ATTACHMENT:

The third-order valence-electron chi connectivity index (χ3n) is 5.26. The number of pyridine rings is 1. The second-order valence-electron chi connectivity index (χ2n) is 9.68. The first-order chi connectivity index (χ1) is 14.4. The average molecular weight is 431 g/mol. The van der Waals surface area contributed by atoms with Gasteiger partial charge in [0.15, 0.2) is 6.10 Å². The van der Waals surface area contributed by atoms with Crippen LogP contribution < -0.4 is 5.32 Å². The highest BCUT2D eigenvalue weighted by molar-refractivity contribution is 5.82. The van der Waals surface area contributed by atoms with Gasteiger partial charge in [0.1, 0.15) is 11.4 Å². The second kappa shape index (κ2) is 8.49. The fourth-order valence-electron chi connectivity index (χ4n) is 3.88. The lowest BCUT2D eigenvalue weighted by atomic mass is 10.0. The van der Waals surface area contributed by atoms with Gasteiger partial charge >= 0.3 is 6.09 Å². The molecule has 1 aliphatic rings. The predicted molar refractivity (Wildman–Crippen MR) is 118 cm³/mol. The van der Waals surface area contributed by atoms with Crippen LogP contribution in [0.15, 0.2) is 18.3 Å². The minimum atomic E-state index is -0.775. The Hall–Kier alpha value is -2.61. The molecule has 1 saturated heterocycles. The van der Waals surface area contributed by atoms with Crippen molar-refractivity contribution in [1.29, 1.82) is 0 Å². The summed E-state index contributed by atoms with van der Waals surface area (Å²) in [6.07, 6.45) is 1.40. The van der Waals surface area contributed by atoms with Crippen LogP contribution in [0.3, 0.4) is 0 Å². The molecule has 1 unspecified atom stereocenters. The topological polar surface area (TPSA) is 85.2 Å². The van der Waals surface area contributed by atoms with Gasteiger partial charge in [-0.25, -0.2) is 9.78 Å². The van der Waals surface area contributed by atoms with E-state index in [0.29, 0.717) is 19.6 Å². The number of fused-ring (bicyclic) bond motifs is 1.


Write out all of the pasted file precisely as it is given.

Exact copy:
The third-order valence-electron chi connectivity index (χ3n) is 5.26. The number of pyridine rings is 1. The second-order valence-electron chi connectivity index (χ2n) is 9.68. The first-order chi connectivity index (χ1) is 14.4. The average molecular weight is 431 g/mol. The van der Waals surface area contributed by atoms with Gasteiger partial charge in [0.15, 0.2) is 6.10 Å². The van der Waals surface area contributed by atoms with Crippen LogP contribution < -0.4 is 5.32 Å². The highest BCUT2D eigenvalue weighted by molar-refractivity contribution is 5.82. The van der Waals surface area contributed by atoms with Gasteiger partial charge in [0.1, 0.15) is 11.4 Å². The second kappa shape index (κ2) is 8.49. The fourth-order valence-electron chi connectivity index (χ4n) is 3.88. The lowest BCUT2D eigenvalue weighted by atomic mass is 10.0. The van der Waals surface area contributed by atoms with Gasteiger partial charge >= 0.3 is 6.09 Å². The molecule has 1 aliphatic rings. The predicted molar refractivity (Wildman–Crippen MR) is 118 cm³/mol. The van der Waals surface area contributed by atoms with Crippen LogP contribution in [0.15, 0.2) is 18.3 Å². The minimum atomic E-state index is -0.775. The Hall–Kier alpha value is -2.61. The molecule has 1 saturated heterocycles. The van der Waals surface area contributed by atoms with Crippen molar-refractivity contribution in [1.29, 1.82) is 0 Å². The summed E-state index contributed by atoms with van der Waals surface area (Å²) in [6.07, 6.45) is 1.40. The van der Waals surface area contributed by atoms with Crippen LogP contribution in [0.3, 0.4) is 0 Å². The molecule has 1 unspecified atom stereocenters. The topological polar surface area (TPSA) is 85.2 Å². The van der Waals surface area contributed by atoms with Gasteiger partial charge in [-0.25, -0.2) is 9.78 Å². The van der Waals surface area contributed by atoms with E-state index in [0.29, 0.717) is 19.6 Å². The number of fused-ring (bicyclic) bond motifs is 1.